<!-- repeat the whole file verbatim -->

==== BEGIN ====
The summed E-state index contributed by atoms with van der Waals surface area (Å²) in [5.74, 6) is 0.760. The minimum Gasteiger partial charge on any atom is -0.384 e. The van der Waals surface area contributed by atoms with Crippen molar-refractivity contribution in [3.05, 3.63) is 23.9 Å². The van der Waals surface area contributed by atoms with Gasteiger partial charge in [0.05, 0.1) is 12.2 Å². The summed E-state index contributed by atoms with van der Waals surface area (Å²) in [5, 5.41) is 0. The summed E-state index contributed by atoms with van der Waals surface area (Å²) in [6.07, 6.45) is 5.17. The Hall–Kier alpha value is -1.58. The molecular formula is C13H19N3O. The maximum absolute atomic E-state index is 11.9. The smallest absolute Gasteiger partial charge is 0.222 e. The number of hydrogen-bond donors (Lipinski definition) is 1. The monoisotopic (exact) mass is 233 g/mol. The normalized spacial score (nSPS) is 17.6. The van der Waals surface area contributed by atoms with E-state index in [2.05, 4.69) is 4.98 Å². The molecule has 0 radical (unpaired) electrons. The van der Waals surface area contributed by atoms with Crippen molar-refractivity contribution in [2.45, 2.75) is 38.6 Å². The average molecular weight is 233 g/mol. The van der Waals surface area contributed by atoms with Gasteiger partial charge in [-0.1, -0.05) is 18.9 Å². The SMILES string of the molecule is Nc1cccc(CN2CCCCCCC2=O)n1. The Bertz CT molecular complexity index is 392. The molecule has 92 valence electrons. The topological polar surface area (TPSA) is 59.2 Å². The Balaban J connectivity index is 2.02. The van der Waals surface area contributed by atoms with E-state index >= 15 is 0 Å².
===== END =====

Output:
The summed E-state index contributed by atoms with van der Waals surface area (Å²) in [5.74, 6) is 0.760. The minimum Gasteiger partial charge on any atom is -0.384 e. The van der Waals surface area contributed by atoms with Crippen molar-refractivity contribution in [3.05, 3.63) is 23.9 Å². The van der Waals surface area contributed by atoms with Gasteiger partial charge in [0.05, 0.1) is 12.2 Å². The summed E-state index contributed by atoms with van der Waals surface area (Å²) in [5, 5.41) is 0. The summed E-state index contributed by atoms with van der Waals surface area (Å²) in [6.07, 6.45) is 5.17. The Hall–Kier alpha value is -1.58. The molecular formula is C13H19N3O. The maximum absolute atomic E-state index is 11.9. The smallest absolute Gasteiger partial charge is 0.222 e. The number of hydrogen-bond donors (Lipinski definition) is 1. The monoisotopic (exact) mass is 233 g/mol. The normalized spacial score (nSPS) is 17.6. The van der Waals surface area contributed by atoms with E-state index in [2.05, 4.69) is 4.98 Å². The molecule has 0 radical (unpaired) electrons. The van der Waals surface area contributed by atoms with Crippen molar-refractivity contribution in [2.45, 2.75) is 38.6 Å². The average molecular weight is 233 g/mol. The van der Waals surface area contributed by atoms with Gasteiger partial charge in [-0.1, -0.05) is 18.9 Å². The SMILES string of the molecule is Nc1cccc(CN2CCCCCCC2=O)n1. The Bertz CT molecular complexity index is 392. The molecule has 92 valence electrons. The topological polar surface area (TPSA) is 59.2 Å². The Balaban J connectivity index is 2.02. The van der Waals surface area contributed by atoms with E-state index >= 15 is 0 Å².